Heidi's adventure in this Alpine Idyll has been captured on celluloid dozens of times. Hollywood produced the first film in 1920 but it took the Swiss until 1952 to make the first film, the most identic one I might add. The casting was so brilliant, and Heinrich Gretler gave such an excellent performance as wrathful and obdurate Alpöhi that it is still the most popular Heidifilm in Switzerland and probably the most successful Swiss film in the USA.
A very successful animated cartoon film, a Japanese television series from 1977, conquered the hearts of the Japanese. They exceed the number of visitors of other Nations by far and even state, that Heidi was their reason to visit Switzerland in the first place.
Maienfeld is reached by train from Zürich in a bit over one hour with a change of trains in Sargans.
Take exit Maifenfeld on the motorway Zürich - Chur.
Following a few routes for those who'd like to enjoy the beautiful wine growing region around Maienfeld and Jenins:
You can download the brochure with the map here.
Time: About 1 hour - good footwear
For those who are somewhat in a hurry, the shortest route (red line 1 and 2, blue line 3) to the Heidi Village leads from the train station in Maienfeld through the town past stone entrances, through vineyards and rolling green pastures straight to "Ober Rofels". Add about 45 minutes when you return the same route or via "Unter Rofels" (red line 4).
Time: About 1.5 hours - good footwear
Starting point for the longer Heidi Trail is the railway station in Mainfeld (510 metre above sea level - 1673 ft.). Follow the signs up through the town, past the Brandis castle and through narrow streets and vineyards to the "Heidibrunnen" (Heidi fountain - red line 7, 6 and 4) - an ideal area for a picnic. The fountain was designed by the artist Hans Walt in 1953 in honour of Johanna Spyri. Then continue to the Heidi Village (660 metre above sea level - 2.165 ft.). From there you can return via Rofels to Maienfeld (add about 45 minutes to the journey - red line 4).
Time: about 1.5 upwards for the Heidi Adventure Trail (a little less coming back) - hiking boots
The steep path starts behind the Heidi House and leads up to the Ochsenberg (1111 metre above sea level - 3645 ft.), where Heidi spent the best time with Alpöhi, Peter and the goats. 12 stations on the themed trail tell you more about Heidi's life.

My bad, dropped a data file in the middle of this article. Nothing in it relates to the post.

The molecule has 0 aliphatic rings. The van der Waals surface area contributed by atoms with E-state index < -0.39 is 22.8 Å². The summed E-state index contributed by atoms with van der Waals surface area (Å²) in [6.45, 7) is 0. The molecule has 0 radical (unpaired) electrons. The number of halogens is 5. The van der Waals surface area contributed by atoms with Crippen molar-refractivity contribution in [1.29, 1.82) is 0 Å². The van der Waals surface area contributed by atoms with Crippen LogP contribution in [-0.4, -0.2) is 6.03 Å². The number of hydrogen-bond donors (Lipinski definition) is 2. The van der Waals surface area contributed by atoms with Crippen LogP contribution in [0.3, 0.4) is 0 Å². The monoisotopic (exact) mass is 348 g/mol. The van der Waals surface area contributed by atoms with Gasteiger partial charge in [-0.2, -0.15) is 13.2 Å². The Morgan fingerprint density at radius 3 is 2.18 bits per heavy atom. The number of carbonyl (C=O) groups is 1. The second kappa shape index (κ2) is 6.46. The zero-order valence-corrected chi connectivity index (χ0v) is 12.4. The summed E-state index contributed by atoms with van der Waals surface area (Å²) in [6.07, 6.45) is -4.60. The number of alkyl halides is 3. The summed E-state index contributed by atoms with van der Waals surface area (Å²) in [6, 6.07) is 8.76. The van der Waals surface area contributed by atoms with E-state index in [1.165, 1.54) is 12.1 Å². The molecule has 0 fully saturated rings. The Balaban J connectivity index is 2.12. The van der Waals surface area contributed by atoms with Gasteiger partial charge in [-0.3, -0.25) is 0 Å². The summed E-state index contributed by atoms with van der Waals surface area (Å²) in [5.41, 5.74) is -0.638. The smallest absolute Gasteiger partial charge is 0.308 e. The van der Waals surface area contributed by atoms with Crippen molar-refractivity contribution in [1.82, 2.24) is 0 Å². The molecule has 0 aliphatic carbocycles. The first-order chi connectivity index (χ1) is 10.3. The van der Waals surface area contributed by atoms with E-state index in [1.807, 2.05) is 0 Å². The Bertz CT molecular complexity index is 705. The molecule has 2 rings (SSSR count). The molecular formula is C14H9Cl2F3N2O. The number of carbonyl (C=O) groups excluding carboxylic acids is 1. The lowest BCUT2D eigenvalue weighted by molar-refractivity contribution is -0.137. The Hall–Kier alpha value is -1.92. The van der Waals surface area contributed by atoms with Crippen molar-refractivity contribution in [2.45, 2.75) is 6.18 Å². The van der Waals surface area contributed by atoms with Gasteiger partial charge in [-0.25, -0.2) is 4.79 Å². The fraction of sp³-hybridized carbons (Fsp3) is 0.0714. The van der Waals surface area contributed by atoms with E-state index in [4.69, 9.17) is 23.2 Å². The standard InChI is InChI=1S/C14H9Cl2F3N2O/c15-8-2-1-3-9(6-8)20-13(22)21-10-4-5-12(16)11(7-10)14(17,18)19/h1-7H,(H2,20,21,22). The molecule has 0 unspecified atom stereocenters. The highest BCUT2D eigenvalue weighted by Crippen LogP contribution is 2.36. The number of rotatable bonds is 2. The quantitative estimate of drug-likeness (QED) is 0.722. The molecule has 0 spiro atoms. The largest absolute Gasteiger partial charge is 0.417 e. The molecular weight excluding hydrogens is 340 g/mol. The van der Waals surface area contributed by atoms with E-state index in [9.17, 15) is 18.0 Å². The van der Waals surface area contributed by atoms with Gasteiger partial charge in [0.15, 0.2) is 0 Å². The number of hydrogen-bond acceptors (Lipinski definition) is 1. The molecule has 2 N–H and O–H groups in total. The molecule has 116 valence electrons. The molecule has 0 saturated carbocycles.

Return the same way to the Heidi Village and Maienfeld or continue on the trail that leads to Jenins, a picturesque village in the "Bündner Herrschaft" vineyards (add approximately one to one and a half hours from Ochsenberg to Jenins).
From Jenins, the postal bus will take you to the train stations Maienfeld or Landquart.
Time: approximately 45 minutes - good walking shoes
Jenins is easily reached by PostBus from Landquart or Maienfeld (or you can hike all the way, if you bring enough time). From the Town Hall square, the Johanna Spyri Trail leads through the vineyards and meadows to "Unter Rofels" and up to the Heidi Village. Magnificent views.
Time: bring about 3 to 4 hours for the whole experience - good walking shoes are enough, unless you plan to hike beyond the Pizol Trail.
Neither Heidi nor Geissenpeter were ever on the Pizol trail. Nevertheless, this trail is especially interesting for families. The Heidi trail "on the other side of Maifenfeld and the Rhine River" is a themed path with oodles of fun for children, playgrounds and BBQ sites along the way.
Heidi's story is depicted on colourful wooden panels along the path. Wooden goats delight children and the view to the vineyards in the "Bündner Herrschaft" and beyond captivates grown-ups.
This is an interesting alternative for those who can't visit the "Original Heidi Alp" across the valley, which is quite steep and not suited for strollers.
How to get there: a short train ride from Maienfeld to Bad Ragaz and from there by bus to the Pizol valley station. A themed gondola will whisk visitors up to the Pardiel station where the trail begins. The path is pretty level, wheelchair and stroller accessible and wanderers will reach Alp Schwarzbüel in about 30 minutes (where Alpöhi serves simple alpine dishes).
Typ: The Heidi Village has its own postal service. Send a card home and you will have a nice souvenir with a stamp and postmarked by the Heidi Village.